The number of Knox Co. residents fighting COVID-19 in the hospital dropped to its lowest level since October, even as reported deaths reached a grim milestone: 500.

KNOX COUNTY, Tenn. — At Knoxville’s City County building, 500 white flags now dot the lawn.

And every flag comes with a story — and a name of someone COVID-19 took too soon. 

One of those names: Christopher John Ross Willett, age 25.

“He was so smart,” his mother Diana recalls. “His favorite thing was to make people laugh.” 

He died of the coronavirus late last year. 

“He walked in the emergency room door on Monday and he was dead on Friday,” Diana Willett said. 

Her son worked at a grocery store in Powell. He was on the autism spectrum and she said probably drove managers crazy asking for a full-time position, which he desperately wanted. 

Diana Willett said he took all the COVID-19 precautions, but not everyone at the store followed suit.  

“He’d say ‘why don’t people wear their masks?’ And I’d say ‘What do you mean, honey?’ And he’d say ‘Don’t they care about people? How can they not care?'” she recalled.  

She thinks he got sick at the store late last year. A cough that wouldn’t quit sent him to the emergency room in December.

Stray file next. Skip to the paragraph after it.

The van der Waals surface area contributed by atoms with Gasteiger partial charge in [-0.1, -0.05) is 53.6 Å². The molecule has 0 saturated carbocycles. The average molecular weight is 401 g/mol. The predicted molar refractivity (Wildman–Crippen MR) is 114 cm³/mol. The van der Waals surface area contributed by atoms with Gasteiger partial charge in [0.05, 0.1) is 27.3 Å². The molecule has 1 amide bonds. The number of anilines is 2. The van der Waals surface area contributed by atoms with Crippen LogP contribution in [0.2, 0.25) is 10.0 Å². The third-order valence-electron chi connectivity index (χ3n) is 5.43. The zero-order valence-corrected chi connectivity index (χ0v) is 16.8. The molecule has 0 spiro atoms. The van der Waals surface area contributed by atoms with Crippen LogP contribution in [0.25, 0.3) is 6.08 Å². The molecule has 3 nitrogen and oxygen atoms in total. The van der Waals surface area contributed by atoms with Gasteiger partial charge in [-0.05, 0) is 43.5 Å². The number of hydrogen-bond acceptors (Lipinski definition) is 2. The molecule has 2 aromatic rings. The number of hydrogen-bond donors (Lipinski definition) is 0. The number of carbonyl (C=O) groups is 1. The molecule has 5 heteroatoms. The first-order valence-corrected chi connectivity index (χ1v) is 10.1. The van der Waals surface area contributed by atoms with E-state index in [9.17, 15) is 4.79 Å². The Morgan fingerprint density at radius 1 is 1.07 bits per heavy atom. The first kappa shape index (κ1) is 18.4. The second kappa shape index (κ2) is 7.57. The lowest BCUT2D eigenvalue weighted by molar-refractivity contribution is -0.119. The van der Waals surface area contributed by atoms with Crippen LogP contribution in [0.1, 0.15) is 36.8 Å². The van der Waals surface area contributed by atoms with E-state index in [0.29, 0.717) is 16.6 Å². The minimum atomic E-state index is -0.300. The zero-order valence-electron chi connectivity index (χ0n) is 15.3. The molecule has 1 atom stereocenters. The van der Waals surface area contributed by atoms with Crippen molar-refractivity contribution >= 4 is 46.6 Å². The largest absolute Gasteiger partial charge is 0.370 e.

“He said, ‘I don’t want to die, Mom.’ I couldn’t tell him he wouldn’t,” she recalled. “But the last thing I said to him before he walked in was, ‘Maybe they can fix your cough and you can come home.'” 

The otherwise-healthy twenty-five year-old died five days later. 

“It’s not fair. He didn’t ask for this,” Diana Willett said. 

Four hundred and ninety-nine other families in Knox County didn’t ask for this either. But even as spring brings hope of falling hospitalization numbers and rising vaccine distribution, Willett shares the same warning as health leaders: Don’t stop now. 

“My family is never going to be the same because somebody out there decided they didn’t need to wear a mask to go to the grocery store,” she said. 

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